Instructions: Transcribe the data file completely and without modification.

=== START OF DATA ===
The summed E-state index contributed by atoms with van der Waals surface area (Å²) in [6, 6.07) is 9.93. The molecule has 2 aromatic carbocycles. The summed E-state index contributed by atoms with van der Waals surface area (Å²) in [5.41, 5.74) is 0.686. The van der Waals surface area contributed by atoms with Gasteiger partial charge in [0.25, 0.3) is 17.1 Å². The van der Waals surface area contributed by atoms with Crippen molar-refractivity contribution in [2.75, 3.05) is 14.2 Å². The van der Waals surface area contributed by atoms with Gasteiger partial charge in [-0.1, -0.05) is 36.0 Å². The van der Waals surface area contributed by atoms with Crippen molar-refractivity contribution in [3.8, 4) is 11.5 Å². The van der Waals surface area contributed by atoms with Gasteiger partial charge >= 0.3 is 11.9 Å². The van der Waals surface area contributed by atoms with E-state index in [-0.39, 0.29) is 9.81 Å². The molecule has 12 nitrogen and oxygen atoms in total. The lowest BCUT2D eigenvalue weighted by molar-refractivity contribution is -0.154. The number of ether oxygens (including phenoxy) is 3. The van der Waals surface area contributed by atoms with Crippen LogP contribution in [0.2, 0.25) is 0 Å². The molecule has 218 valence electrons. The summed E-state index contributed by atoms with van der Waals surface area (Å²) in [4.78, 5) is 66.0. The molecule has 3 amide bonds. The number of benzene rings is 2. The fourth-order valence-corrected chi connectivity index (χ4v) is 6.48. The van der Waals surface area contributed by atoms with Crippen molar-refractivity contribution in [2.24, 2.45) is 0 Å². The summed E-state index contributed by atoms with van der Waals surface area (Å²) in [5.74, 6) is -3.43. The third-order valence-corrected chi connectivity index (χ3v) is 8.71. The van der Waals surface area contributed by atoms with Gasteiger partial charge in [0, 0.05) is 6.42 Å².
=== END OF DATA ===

The summed E-state index contributed by atoms with van der Waals surface area (Å²) in [6, 6.07) is 9.93. The molecule has 2 aromatic carbocycles. The summed E-state index contributed by atoms with van der Waals surface area (Å²) in [5.41, 5.74) is 0.686. The van der Waals surface area contributed by atoms with Gasteiger partial charge in [0.25, 0.3) is 17.1 Å². The van der Waals surface area contributed by atoms with Crippen molar-refractivity contribution in [2.75, 3.05) is 14.2 Å². The van der Waals surface area contributed by atoms with Gasteiger partial charge in [-0.1, -0.05) is 36.0 Å². The van der Waals surface area contributed by atoms with Crippen molar-refractivity contribution in [3.8, 4) is 11.5 Å². The van der Waals surface area contributed by atoms with Gasteiger partial charge >= 0.3 is 11.9 Å². The van der Waals surface area contributed by atoms with E-state index in [-0.39, 0.29) is 9.81 Å². The molecule has 12 nitrogen and oxygen atoms in total. The lowest BCUT2D eigenvalue weighted by molar-refractivity contribution is -0.154. The number of ether oxygens (including phenoxy) is 3. The van der Waals surface area contributed by atoms with Crippen LogP contribution in [0.2, 0.25) is 0 Å². The molecule has 218 valence electrons. The summed E-state index contributed by atoms with van der Waals surface area (Å²) in [4.78, 5) is 66.0. The molecule has 3 amide bonds. The number of benzene rings is 2. The fourth-order valence-corrected chi connectivity index (χ4v) is 6.48. The van der Waals surface area contributed by atoms with Crippen molar-refractivity contribution in [2.24, 2.45) is 0 Å². The summed E-state index contributed by atoms with van der Waals surface area (Å²) in [5.74, 6) is -3.43. The third-order valence-corrected chi connectivity index (χ3v) is 8.71. The van der Waals surface area contributed by atoms with Gasteiger partial charge in [0, 0.05) is 6.42 Å².